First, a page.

Why Durant’s Decision Could Harm Competitive Nature in NBA

On July 4th, the United States was set abuzz, not only because it was Independence Day, but because Kevin Durant announced would leave his longtime team, the Oklahoma City Thunder to join the NBA record-setting Golden State Warriors.

Now I’m not the biggest NBA basketball fan, but I understand that Durant’s decision could have a big impact on the sport in the future.

A lot of basketball fans and analysts were angry with his decision, avid Thunder fans were furious taking to the streets to burn their “35” jerseys in anger and ESPN analyst Stephen A. Smith was about as livid as a person could get. And Warriors fans rejoiced.

No matter how people felt, nearly everyone had something to say about Durant’s news, because it pins the health of competition against the business of the industry.

Much like when Lebron joined the Heat, fans across the nation took to the streets to burn their “35” jerseys in anger of the decision that Durant made.

Here’s what happened:

Durant’s decision drew the attention of the sports world first and foremost because he is among one of the best basketball players in the world. Durant is a former NBA MVP in 2014, a 4 time league scoring champion, 7 time All-Star, and the NBA rookie of the year in 2008.

Despite nearly reaching the NBA finals in the 2015-16 season alongside former teammate Russell Westbrook, Durant felt like he needed to go to the Warriors in order to have a chance at an NBA championship.

His decision also caused the buzz that it did because he opted to join the stacked Golden State Warriors, a team that had already broken the NBA regular season record in 2015, and was just an eyelash away from defeating Lebron James and the Cleveland Cavaliers for a second straight NBA championship.

It is clear to everyone that neither Kevin Durant, nor Steph Curry and the boys really needed one another to have a successful basketball team. Curry, the reigning two time MVP, along with fellow splash brother Klay Thompson, All-Star Draymond Green, veteran Andre Iguodala, and Australian big man Andrew Bogut were already considered an unstoppable squad. Even after Harrison Barnes decided to take his talents to Dallas, the Warriors are a team so stacked that NBA executives dream at night of being able to be at the reigns of this kind of super star squad.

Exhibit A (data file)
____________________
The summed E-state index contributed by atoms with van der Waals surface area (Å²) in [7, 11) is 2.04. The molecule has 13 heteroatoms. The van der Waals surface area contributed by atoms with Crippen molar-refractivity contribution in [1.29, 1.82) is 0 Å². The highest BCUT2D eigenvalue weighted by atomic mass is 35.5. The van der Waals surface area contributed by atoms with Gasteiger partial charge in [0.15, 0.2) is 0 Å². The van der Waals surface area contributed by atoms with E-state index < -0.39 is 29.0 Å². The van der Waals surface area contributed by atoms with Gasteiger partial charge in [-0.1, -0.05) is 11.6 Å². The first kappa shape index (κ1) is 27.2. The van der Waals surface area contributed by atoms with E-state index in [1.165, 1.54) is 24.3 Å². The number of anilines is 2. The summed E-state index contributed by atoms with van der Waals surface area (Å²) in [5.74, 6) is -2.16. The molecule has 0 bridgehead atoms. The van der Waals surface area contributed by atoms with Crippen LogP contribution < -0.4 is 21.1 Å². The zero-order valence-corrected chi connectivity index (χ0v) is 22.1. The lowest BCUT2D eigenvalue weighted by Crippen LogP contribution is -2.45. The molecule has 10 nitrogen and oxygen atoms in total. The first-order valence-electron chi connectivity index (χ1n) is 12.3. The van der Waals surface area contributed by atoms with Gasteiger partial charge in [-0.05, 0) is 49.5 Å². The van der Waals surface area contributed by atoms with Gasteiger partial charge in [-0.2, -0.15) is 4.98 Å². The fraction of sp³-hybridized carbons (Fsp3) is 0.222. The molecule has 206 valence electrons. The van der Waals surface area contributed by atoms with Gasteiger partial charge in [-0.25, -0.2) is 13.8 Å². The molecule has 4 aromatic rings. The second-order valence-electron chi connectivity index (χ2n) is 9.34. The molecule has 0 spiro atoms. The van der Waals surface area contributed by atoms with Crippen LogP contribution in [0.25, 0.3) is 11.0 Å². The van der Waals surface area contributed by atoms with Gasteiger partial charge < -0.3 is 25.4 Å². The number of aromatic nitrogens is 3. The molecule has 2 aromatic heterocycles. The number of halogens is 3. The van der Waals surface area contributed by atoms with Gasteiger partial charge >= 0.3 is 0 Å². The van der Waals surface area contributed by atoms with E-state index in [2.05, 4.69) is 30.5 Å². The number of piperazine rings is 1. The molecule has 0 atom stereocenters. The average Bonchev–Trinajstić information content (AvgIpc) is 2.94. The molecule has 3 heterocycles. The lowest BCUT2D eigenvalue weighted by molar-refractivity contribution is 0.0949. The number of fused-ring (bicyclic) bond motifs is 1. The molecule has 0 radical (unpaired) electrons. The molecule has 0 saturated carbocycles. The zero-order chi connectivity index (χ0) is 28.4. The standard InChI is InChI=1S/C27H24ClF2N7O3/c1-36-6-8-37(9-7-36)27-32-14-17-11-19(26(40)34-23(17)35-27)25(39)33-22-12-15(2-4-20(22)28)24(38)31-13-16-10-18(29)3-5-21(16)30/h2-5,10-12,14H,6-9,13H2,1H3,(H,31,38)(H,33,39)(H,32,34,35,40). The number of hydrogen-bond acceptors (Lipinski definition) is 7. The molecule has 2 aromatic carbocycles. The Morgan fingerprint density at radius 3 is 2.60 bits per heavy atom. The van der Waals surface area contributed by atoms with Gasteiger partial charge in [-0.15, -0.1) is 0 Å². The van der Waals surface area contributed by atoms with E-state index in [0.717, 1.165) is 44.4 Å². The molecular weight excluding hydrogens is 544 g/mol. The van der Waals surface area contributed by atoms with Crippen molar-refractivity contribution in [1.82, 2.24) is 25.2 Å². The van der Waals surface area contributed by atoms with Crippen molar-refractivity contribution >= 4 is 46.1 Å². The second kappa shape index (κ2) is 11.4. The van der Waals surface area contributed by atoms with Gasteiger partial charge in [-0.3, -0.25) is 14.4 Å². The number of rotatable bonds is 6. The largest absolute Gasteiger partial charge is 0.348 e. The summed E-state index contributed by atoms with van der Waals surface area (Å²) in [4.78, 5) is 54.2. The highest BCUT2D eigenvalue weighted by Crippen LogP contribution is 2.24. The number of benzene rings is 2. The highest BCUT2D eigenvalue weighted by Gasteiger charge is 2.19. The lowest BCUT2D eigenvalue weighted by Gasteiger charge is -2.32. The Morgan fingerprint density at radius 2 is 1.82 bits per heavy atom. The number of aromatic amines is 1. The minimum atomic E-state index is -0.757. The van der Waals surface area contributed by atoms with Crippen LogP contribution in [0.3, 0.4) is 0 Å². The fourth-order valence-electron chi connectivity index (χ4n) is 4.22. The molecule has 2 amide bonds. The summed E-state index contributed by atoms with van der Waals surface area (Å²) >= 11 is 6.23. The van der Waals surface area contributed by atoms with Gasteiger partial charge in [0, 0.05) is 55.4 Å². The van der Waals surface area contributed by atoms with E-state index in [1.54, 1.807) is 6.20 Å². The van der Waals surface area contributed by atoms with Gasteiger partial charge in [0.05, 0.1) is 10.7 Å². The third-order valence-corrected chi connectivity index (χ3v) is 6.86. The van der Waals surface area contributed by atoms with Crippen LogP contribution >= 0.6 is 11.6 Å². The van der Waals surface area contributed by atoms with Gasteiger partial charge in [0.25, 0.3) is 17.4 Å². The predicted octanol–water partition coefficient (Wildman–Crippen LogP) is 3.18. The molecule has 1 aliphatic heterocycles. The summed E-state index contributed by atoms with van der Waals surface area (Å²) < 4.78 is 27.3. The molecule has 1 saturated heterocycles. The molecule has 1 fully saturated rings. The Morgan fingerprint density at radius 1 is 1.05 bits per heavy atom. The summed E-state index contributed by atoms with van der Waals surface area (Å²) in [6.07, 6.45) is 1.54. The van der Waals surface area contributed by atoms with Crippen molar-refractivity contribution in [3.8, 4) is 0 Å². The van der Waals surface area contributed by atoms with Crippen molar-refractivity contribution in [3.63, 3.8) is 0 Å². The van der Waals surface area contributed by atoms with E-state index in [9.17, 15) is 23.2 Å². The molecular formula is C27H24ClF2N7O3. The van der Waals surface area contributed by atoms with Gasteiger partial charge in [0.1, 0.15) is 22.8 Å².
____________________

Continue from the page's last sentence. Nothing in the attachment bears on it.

And now one of the biggest stars in the world also joined their team. Unstoppable or maybe just plain overkill?

Many are all but already declaring the 2017 NBA crown to the Golden State Warriors. Many basketball fans are rejoicing, while others are groaning at how the good teams continue to get more and more unstoppable, while the bottom feeders like the 76ers continue to be embarrassing year after year, draft after draft

So lets analyze what kind of impact Durants decision will have on the NBA and the larger sports world in the years to come.

 “The primary mandate I had for myself in making this decision was to have it based on the potential for my growth as a player — as that has always steered me in the right direction. But I am also at a point in my life where it is of equal importance to find an opportunity that encourages my evolution as a man: moving out of my comfort zone to a new city and community which offers the greatest potential for my contribution and personal growth. With this in mind, I have decided that I am going to join the Golden State Warriors.” -Kevin Durant

Here’s why it matters:

KD’s choice exposes the underlying side of sports that is beginning to take preference over competition. None of us could blame KD for making the best decision for himself. Wouldn’t we all want to get that promotion, move on to that nicer job, in a bigger office with a handful of co-workers who are just as talented as we are at our job? You can’t blame Durant for making the best decision for himself. If you don’t answer YES, then you’re lying.

Durant’s choice was clearly a business decision. Even though he had already nearly won at least one NBA title, Durant will have a much better chance at winning his own share of rings. But what about the competitive level of the sport? What kind of precedent will this set for the league?

 

Kevin Durant, Farouq Aminu
On July 4th, 2016 Kevin Durant announced that he would be leaving the Oklahoma City Thunder to sign with the Golden State Warriors. Durant signed a two-year, $54.3 million contract with the team that includes a player option at the end of next season.                    (2014 AP Photo/Jim Cowsert)